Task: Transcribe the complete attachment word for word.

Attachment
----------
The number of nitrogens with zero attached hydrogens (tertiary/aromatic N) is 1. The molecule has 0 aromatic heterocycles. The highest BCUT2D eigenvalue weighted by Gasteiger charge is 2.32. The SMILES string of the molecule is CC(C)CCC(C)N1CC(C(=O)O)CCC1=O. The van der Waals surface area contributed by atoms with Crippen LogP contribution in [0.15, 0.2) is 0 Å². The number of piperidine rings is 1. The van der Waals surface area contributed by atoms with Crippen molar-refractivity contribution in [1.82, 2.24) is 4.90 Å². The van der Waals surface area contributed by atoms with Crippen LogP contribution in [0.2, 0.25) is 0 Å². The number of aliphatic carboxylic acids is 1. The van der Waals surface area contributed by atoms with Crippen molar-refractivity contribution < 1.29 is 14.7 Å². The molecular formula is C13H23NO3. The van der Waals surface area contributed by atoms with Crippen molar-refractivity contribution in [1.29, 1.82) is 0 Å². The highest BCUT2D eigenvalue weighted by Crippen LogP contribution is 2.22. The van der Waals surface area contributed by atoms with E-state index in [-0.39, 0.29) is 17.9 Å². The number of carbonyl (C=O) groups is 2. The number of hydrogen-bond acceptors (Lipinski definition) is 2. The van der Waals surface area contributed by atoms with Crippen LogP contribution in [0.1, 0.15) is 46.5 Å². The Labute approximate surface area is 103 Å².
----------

The number of nitrogens with zero attached hydrogens (tertiary/aromatic N) is 1. The molecule has 0 aromatic heterocycles. The highest BCUT2D eigenvalue weighted by Gasteiger charge is 2.32. The SMILES string of the molecule is CC(C)CCC(C)N1CC(C(=O)O)CCC1=O. The van der Waals surface area contributed by atoms with Crippen LogP contribution in [0.15, 0.2) is 0 Å². The number of piperidine rings is 1. The van der Waals surface area contributed by atoms with Crippen molar-refractivity contribution in [1.82, 2.24) is 4.90 Å². The van der Waals surface area contributed by atoms with Crippen LogP contribution in [0.2, 0.25) is 0 Å². The number of aliphatic carboxylic acids is 1. The van der Waals surface area contributed by atoms with Crippen molar-refractivity contribution < 1.29 is 14.7 Å². The molecular formula is C13H23NO3. The van der Waals surface area contributed by atoms with Crippen molar-refractivity contribution in [1.29, 1.82) is 0 Å². The highest BCUT2D eigenvalue weighted by Crippen LogP contribution is 2.22. The van der Waals surface area contributed by atoms with E-state index in [-0.39, 0.29) is 17.9 Å². The number of carbonyl (C=O) groups is 2. The number of hydrogen-bond acceptors (Lipinski definition) is 2. The van der Waals surface area contributed by atoms with Crippen LogP contribution in [0.1, 0.15) is 46.5 Å². The Labute approximate surface area is 103 Å².